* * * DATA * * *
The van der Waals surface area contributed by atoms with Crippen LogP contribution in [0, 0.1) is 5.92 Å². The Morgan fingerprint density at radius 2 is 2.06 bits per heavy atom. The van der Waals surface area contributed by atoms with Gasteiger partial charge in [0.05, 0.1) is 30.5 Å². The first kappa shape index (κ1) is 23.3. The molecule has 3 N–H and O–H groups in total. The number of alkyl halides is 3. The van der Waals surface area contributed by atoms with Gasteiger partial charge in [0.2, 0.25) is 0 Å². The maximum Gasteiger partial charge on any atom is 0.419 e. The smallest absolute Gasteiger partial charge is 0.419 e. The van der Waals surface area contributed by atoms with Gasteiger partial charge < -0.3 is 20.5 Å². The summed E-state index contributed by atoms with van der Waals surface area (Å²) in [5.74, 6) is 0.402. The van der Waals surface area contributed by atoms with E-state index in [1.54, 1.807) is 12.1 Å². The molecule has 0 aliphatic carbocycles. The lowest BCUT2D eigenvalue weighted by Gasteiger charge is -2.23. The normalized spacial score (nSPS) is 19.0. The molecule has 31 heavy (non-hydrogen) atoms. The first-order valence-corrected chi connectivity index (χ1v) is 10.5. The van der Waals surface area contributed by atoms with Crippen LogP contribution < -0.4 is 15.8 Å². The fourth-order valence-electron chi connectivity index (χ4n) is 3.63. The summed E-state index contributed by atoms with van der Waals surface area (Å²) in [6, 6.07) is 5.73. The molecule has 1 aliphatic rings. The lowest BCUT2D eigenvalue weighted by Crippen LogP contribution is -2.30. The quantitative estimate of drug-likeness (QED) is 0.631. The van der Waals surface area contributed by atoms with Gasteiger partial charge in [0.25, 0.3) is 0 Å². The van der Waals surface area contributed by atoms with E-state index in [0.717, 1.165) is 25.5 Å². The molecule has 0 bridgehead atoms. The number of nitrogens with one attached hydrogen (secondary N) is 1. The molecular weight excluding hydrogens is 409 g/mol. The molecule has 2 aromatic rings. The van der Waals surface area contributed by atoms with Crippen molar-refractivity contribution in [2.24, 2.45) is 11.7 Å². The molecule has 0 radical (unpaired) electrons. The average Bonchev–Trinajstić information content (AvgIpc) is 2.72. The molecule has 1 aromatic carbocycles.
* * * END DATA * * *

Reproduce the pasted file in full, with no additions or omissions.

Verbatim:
The van der Waals surface area contributed by atoms with Crippen LogP contribution in [0, 0.1) is 5.92 Å². The Morgan fingerprint density at radius 2 is 2.06 bits per heavy atom. The van der Waals surface area contributed by atoms with Gasteiger partial charge in [0.05, 0.1) is 30.5 Å². The first kappa shape index (κ1) is 23.3. The molecule has 3 N–H and O–H groups in total. The number of alkyl halides is 3. The van der Waals surface area contributed by atoms with Gasteiger partial charge in [0.2, 0.25) is 0 Å². The maximum Gasteiger partial charge on any atom is 0.419 e. The smallest absolute Gasteiger partial charge is 0.419 e. The van der Waals surface area contributed by atoms with Gasteiger partial charge < -0.3 is 20.5 Å². The summed E-state index contributed by atoms with van der Waals surface area (Å²) in [5.74, 6) is 0.402. The van der Waals surface area contributed by atoms with E-state index in [1.54, 1.807) is 12.1 Å². The molecule has 0 aliphatic carbocycles. The lowest BCUT2D eigenvalue weighted by Gasteiger charge is -2.23. The normalized spacial score (nSPS) is 19.0. The molecule has 31 heavy (non-hydrogen) atoms. The first-order valence-corrected chi connectivity index (χ1v) is 10.5. The van der Waals surface area contributed by atoms with Crippen LogP contribution < -0.4 is 15.8 Å². The fourth-order valence-electron chi connectivity index (χ4n) is 3.63. The summed E-state index contributed by atoms with van der Waals surface area (Å²) in [6, 6.07) is 5.73. The molecule has 1 aliphatic rings. The lowest BCUT2D eigenvalue weighted by Crippen LogP contribution is -2.30. The quantitative estimate of drug-likeness (QED) is 0.631. The van der Waals surface area contributed by atoms with Gasteiger partial charge in [0.25, 0.3) is 0 Å². The van der Waals surface area contributed by atoms with E-state index in [0.717, 1.165) is 25.5 Å². The molecule has 0 bridgehead atoms. The number of nitrogens with one attached hydrogen (secondary N) is 1. The molecular weight excluding hydrogens is 409 g/mol. The molecule has 2 aromatic rings. The van der Waals surface area contributed by atoms with Crippen molar-refractivity contribution in [2.24, 2.45) is 11.7 Å². The molecule has 0 radical (unpaired) electrons. The average Bonchev–Trinajstić information content (AvgIpc) is 2.72. The molecule has 1 aromatic carbocycles.